Russian President Boris Yeltsin jumped an important hurdle in the move toward a real market economy by signing a decree allowing private land sales, the Russian Itar-Tass news agency reported Friday.
The decree calls for an experimental land auction in a small district near Moscow, providing individuals with an opportunity to buy plots of land to build on - the first time land sale has been allowed in Russia since Joseph Stalin collectivized Soviet agriculture in the 1920s.Yeltsin's office issued a statement saying that the decree "for the first time since the derailment of the totalitarian regime in Russia has brought to the market, experimentally so far, part of the national wealth - land, on which the state has had a monopoly until now."
The move comes on the heels of the Yeltsin administration program of mass privatization - giving all Russian citizens vouchers worth 10,000 rubles for obtaining shares in state-owned enterprises.
The reform-minded Russian government wants Russians to have the right to buy land with their vouchers, but so far hard-line lawmakers in the Russian Parliament have resisted all efforts to allow land ownership.
In an attempt to get around Communist resistance, Yeltsin this past summer issued a decree allowing the sale of land under the thousands of state-owned business to be privatized later this year in a massive divestiture program ending 70 years of state control of the economy.
The latest decree is another attempt by Yeltsin to bypass the conservative-dominated Parliament, beginning the breakup of the state monopoly on land ownership without waiting for legislators to pass a law allowing land sale.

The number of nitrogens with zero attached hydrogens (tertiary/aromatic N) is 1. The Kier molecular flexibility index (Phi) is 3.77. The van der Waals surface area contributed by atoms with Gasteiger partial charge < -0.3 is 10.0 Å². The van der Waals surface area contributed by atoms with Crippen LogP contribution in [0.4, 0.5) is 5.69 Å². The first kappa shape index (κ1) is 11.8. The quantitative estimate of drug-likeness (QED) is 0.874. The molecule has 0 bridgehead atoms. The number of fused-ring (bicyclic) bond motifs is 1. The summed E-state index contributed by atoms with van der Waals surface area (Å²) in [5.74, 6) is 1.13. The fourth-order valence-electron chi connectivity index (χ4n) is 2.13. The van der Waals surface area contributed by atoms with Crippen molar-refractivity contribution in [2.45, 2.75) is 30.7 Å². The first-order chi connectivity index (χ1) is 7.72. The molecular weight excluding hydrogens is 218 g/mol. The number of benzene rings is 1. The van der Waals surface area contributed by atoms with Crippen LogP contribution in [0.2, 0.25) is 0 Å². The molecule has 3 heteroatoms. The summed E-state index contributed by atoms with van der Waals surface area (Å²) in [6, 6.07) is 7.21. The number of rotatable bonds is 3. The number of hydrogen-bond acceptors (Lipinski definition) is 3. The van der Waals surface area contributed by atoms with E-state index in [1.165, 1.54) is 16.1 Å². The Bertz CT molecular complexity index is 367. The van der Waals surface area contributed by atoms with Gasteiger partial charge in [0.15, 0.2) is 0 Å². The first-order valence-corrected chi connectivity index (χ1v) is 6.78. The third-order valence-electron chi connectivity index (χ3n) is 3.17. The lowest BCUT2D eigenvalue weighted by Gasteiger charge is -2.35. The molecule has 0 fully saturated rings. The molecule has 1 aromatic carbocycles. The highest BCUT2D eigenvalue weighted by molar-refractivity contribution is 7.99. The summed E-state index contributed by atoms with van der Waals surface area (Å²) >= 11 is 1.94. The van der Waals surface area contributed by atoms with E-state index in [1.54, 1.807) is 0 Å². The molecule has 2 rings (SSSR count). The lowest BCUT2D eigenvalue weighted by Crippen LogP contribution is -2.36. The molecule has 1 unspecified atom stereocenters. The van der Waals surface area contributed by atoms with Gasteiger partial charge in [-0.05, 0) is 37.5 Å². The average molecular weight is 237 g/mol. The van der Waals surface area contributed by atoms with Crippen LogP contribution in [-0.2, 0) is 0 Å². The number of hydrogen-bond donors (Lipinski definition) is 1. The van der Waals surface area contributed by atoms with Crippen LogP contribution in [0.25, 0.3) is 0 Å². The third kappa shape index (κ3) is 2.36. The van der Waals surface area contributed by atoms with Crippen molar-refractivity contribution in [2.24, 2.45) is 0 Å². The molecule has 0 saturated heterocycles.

Despite the demise of the Soviet Union, the old Soviet constitution remains largely unchanged as the law of the land, including an extant but obsolete provision outlawing general private land ownership. A move to repeal the measure failed during the last Congress of People's Deputies.
Yeltsin's decree permitting limited land ownership is also an attempt to solve Moscow's chronic housing shortage, as the land plots up for sale in the auction are only to be used by Moscow region residents to build houses on.
Russia's infant private construction industry has been stunted by a lack of clarity around the issue of land ownership.
The auction experiment, in the Ramenki district southwest of Moscow, will be supervised and monitored by a government committee on land reform over. Then it will decide whether this type of auction should be adopted throughout Russia.
Russian buyer: beware
The state Property Committee is offering a little friendly advice - and a quick course on economics - to Russians taking their first steps into the capitalist jungle.
A primer for investors warns of the pitfalls and shady dealers who lurk behind promises of quick and easy profits. And it offers Russians a lesson many in the West are still learning: Don't believe everything you read.
"Don't sell your check as soon as you get it," the Property Committee primer begins. "During the first several months after receiving checks, the market price of the check might waver."
The memo advises those who ignore its first suggestion to at least shop around in Moscow, St. Petersburg and other major cities for the best price.